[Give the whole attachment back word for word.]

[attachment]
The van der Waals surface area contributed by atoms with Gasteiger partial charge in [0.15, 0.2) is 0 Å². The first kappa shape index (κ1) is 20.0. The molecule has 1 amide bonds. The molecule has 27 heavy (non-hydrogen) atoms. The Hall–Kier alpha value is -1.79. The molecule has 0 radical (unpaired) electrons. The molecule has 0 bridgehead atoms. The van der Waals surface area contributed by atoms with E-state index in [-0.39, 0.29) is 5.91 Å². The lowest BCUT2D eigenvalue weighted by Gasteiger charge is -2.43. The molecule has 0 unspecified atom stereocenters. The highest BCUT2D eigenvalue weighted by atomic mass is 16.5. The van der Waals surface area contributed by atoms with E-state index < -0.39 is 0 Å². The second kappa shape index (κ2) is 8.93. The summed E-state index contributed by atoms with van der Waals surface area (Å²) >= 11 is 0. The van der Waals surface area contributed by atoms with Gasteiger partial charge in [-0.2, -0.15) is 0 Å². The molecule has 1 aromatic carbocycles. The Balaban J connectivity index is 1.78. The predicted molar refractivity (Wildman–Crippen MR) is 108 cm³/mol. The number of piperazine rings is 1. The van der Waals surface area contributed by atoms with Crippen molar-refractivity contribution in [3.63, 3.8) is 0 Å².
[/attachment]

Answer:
The van der Waals surface area contributed by atoms with Gasteiger partial charge in [0.15, 0.2) is 0 Å². The first kappa shape index (κ1) is 20.0. The molecule has 1 amide bonds. The molecule has 27 heavy (non-hydrogen) atoms. The Hall–Kier alpha value is -1.79. The molecule has 0 radical (unpaired) electrons. The molecule has 0 bridgehead atoms. The van der Waals surface area contributed by atoms with E-state index in [-0.39, 0.29) is 5.91 Å². The lowest BCUT2D eigenvalue weighted by Gasteiger charge is -2.43. The molecule has 0 unspecified atom stereocenters. The highest BCUT2D eigenvalue weighted by atomic mass is 16.5. The van der Waals surface area contributed by atoms with E-state index < -0.39 is 0 Å². The second kappa shape index (κ2) is 8.93. The summed E-state index contributed by atoms with van der Waals surface area (Å²) >= 11 is 0. The van der Waals surface area contributed by atoms with Gasteiger partial charge in [-0.2, -0.15) is 0 Å². The molecule has 1 aromatic carbocycles. The Balaban J connectivity index is 1.78. The predicted molar refractivity (Wildman–Crippen MR) is 108 cm³/mol. The number of piperazine rings is 1. The van der Waals surface area contributed by atoms with Crippen molar-refractivity contribution in [3.63, 3.8) is 0 Å².